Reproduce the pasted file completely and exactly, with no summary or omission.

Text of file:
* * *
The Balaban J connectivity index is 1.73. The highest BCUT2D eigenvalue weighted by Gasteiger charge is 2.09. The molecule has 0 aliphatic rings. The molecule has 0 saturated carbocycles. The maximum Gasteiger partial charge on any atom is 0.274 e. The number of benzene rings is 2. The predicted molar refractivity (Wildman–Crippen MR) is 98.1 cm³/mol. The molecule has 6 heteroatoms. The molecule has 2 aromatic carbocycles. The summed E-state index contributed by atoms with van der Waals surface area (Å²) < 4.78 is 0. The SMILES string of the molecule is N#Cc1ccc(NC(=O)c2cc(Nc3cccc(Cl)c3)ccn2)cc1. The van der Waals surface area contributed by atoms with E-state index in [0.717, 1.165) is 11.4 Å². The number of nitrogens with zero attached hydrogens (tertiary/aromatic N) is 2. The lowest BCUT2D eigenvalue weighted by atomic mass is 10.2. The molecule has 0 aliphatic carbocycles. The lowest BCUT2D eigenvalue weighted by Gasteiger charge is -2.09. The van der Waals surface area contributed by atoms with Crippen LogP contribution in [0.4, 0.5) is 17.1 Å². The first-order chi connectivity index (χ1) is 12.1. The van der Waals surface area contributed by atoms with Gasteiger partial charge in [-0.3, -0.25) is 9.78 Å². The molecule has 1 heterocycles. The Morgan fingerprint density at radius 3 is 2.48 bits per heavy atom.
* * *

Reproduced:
The Balaban J connectivity index is 1.73. The highest BCUT2D eigenvalue weighted by Gasteiger charge is 2.09. The molecule has 0 aliphatic rings. The molecule has 0 saturated carbocycles. The maximum Gasteiger partial charge on any atom is 0.274 e. The number of benzene rings is 2. The predicted molar refractivity (Wildman–Crippen MR) is 98.1 cm³/mol. The molecule has 6 heteroatoms. The molecule has 2 aromatic carbocycles. The summed E-state index contributed by atoms with van der Waals surface area (Å²) < 4.78 is 0. The SMILES string of the molecule is N#Cc1ccc(NC(=O)c2cc(Nc3cccc(Cl)c3)ccn2)cc1. The van der Waals surface area contributed by atoms with E-state index in [0.717, 1.165) is 11.4 Å². The number of nitrogens with zero attached hydrogens (tertiary/aromatic N) is 2. The lowest BCUT2D eigenvalue weighted by atomic mass is 10.2. The molecule has 0 aliphatic carbocycles. The lowest BCUT2D eigenvalue weighted by Gasteiger charge is -2.09. The van der Waals surface area contributed by atoms with Crippen LogP contribution in [0.4, 0.5) is 17.1 Å². The first-order chi connectivity index (χ1) is 12.1. The van der Waals surface area contributed by atoms with Gasteiger partial charge in [-0.3, -0.25) is 9.78 Å². The molecule has 1 heterocycles. The Morgan fingerprint density at radius 3 is 2.48 bits per heavy atom.